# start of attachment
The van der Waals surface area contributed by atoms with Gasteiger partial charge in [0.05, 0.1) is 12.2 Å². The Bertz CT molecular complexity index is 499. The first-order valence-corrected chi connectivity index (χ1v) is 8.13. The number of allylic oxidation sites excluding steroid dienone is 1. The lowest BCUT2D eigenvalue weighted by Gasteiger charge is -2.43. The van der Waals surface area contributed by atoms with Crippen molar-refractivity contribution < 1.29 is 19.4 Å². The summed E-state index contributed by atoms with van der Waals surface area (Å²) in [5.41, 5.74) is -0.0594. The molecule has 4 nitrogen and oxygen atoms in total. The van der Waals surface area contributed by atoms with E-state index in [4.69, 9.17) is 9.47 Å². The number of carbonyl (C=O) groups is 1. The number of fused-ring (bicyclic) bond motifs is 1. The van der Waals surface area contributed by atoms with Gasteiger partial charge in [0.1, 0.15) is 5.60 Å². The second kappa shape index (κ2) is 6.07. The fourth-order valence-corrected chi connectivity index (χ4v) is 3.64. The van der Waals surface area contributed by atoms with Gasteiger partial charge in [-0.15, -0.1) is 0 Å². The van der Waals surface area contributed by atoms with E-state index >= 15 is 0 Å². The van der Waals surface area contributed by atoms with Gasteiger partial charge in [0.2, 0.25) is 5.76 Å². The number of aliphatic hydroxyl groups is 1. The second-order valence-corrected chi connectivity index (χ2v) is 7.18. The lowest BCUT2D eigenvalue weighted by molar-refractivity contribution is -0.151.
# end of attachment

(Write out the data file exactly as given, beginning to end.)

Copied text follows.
The van der Waals surface area contributed by atoms with Gasteiger partial charge in [0.05, 0.1) is 12.2 Å². The Bertz CT molecular complexity index is 499. The first-order valence-corrected chi connectivity index (χ1v) is 8.13. The number of allylic oxidation sites excluding steroid dienone is 1. The lowest BCUT2D eigenvalue weighted by Gasteiger charge is -2.43. The van der Waals surface area contributed by atoms with Crippen molar-refractivity contribution < 1.29 is 19.4 Å². The summed E-state index contributed by atoms with van der Waals surface area (Å²) in [5.41, 5.74) is -0.0594. The molecule has 4 nitrogen and oxygen atoms in total. The van der Waals surface area contributed by atoms with E-state index in [4.69, 9.17) is 9.47 Å². The number of carbonyl (C=O) groups is 1. The number of fused-ring (bicyclic) bond motifs is 1. The van der Waals surface area contributed by atoms with Gasteiger partial charge in [0.1, 0.15) is 5.60 Å². The second kappa shape index (κ2) is 6.07. The fourth-order valence-corrected chi connectivity index (χ4v) is 3.64. The van der Waals surface area contributed by atoms with Gasteiger partial charge in [-0.15, -0.1) is 0 Å². The van der Waals surface area contributed by atoms with E-state index >= 15 is 0 Å². The van der Waals surface area contributed by atoms with Gasteiger partial charge in [0.2, 0.25) is 5.76 Å². The number of aliphatic hydroxyl groups is 1. The second-order valence-corrected chi connectivity index (χ2v) is 7.18. The lowest BCUT2D eigenvalue weighted by molar-refractivity contribution is -0.151.